As always, Almodóvar’s unique aesthetic must be mentioned. In the late 80’s his unique sense of aesthetic was really beginning to take hold and by the time this film was produced, his auteur style was solidified. This is the first of his works chronologically that I find to be most recognizable as Almodóvar-like (for lack of a better term). The film is as beautiful and textured as any of his later works, but the same sense of meticulousness and preparation aren’t quite as apparent. The set design feels slightly more “messy” than his other, later works; literally. It appears that less time was taken on set to straighten up shelves or plant just the right and most appropriate set pieces as deliberately and thought provokingly as in other Almodóvar titles. Now, this could be a result of time constraints or budget as Almodóvar was not quite the phenom that he is today and likely had to adhere to some studio pressures. On the other hand, I generally give this director the benefit of the doubt and would like to think that the messiness on screen is actually quite deliberate. As the story progresses, so does the aesthetic quality in terms of “cleanliness” and pure beauty in its simplicity and color scheme. It almost appears that he chose a different stock of film for later scenes – though I imagine this is a figment of my subconscious. But I do think that this slow shift in visual tone mirrors our main characters’ mental stability and relational status quite nicely. As they become more comfortable with one another, so does the director and his film’s style and his interaction with the audience.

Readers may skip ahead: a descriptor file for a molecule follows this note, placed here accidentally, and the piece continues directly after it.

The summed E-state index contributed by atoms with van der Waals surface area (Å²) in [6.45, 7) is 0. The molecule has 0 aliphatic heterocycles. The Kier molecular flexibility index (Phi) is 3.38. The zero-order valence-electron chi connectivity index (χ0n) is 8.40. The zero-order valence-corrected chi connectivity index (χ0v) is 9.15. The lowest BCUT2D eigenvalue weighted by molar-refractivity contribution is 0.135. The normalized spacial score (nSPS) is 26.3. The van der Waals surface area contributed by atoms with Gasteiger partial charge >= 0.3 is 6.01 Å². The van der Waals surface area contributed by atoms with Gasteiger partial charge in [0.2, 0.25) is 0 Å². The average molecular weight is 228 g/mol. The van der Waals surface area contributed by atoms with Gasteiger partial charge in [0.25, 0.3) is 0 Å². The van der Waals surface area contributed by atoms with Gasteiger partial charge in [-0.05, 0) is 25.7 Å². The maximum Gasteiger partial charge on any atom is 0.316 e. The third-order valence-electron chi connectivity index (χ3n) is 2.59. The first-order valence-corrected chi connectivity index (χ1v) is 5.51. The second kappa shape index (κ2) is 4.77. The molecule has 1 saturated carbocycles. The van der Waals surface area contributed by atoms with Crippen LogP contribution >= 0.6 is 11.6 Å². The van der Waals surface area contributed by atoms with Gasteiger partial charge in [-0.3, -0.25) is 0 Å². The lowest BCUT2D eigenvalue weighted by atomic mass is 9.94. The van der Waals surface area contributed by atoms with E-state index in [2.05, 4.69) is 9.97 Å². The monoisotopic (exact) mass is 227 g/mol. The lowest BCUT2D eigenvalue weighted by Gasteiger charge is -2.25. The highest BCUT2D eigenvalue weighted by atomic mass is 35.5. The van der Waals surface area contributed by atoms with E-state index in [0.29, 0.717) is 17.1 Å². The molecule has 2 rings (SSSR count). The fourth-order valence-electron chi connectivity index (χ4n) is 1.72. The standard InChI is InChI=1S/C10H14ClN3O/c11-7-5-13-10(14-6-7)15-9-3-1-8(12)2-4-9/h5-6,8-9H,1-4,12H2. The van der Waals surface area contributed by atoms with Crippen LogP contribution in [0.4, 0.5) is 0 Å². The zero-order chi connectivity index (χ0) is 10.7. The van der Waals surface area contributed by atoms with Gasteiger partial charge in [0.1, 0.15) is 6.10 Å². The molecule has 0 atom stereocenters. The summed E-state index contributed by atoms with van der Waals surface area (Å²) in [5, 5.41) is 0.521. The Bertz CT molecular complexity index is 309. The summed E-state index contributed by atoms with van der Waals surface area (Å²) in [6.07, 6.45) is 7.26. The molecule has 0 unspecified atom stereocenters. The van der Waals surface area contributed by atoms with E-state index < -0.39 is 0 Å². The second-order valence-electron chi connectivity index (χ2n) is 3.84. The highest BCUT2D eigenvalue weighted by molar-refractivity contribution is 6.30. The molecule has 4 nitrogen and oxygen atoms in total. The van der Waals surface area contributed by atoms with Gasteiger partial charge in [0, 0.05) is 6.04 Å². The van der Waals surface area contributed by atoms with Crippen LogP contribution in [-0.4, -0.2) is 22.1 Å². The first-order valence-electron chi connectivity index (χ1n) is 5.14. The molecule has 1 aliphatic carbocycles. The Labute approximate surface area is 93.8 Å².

Though Tie Me Up, Tie Me Down doesn’t quite have the same emotional component some of his other works have, it’s nonetheless got its own set of charms and heart that is easily the most fun in terms of sheer silliness and quirk. As dark comedies go, this has got to be one of the more bizarre of the decade. While the story itself is fairly straight forward and our main characters are relatively easy to digest and become involved with, some of the looser plot threads and side characters exhibit rather odd behaviors and one could imagine that possibly David Lynch showed up on set one day to offer his creative assistance. It may be cliché these days to label certain film qualities as “Lynchian,” but certainly the comparison is valid; particularly when I don’t believe Almodóvar was straining to be Lynchian. He simply was doing his own version of odd and it came out feeling a little bit like a David Lynch production – but only in fits and starts; the bizarrity isn’t creepy, but comical. Going back further and further into Almodóvar’s filmography I’m amazed to find that while as auteur as he is, his films seem to have very different unique characteristics all their own and each one is as enjoyable as the next/last. Tie Me Up, Tie Me Down fits within this range and if I had one, would likely fit nicely within my top films of 1990 list.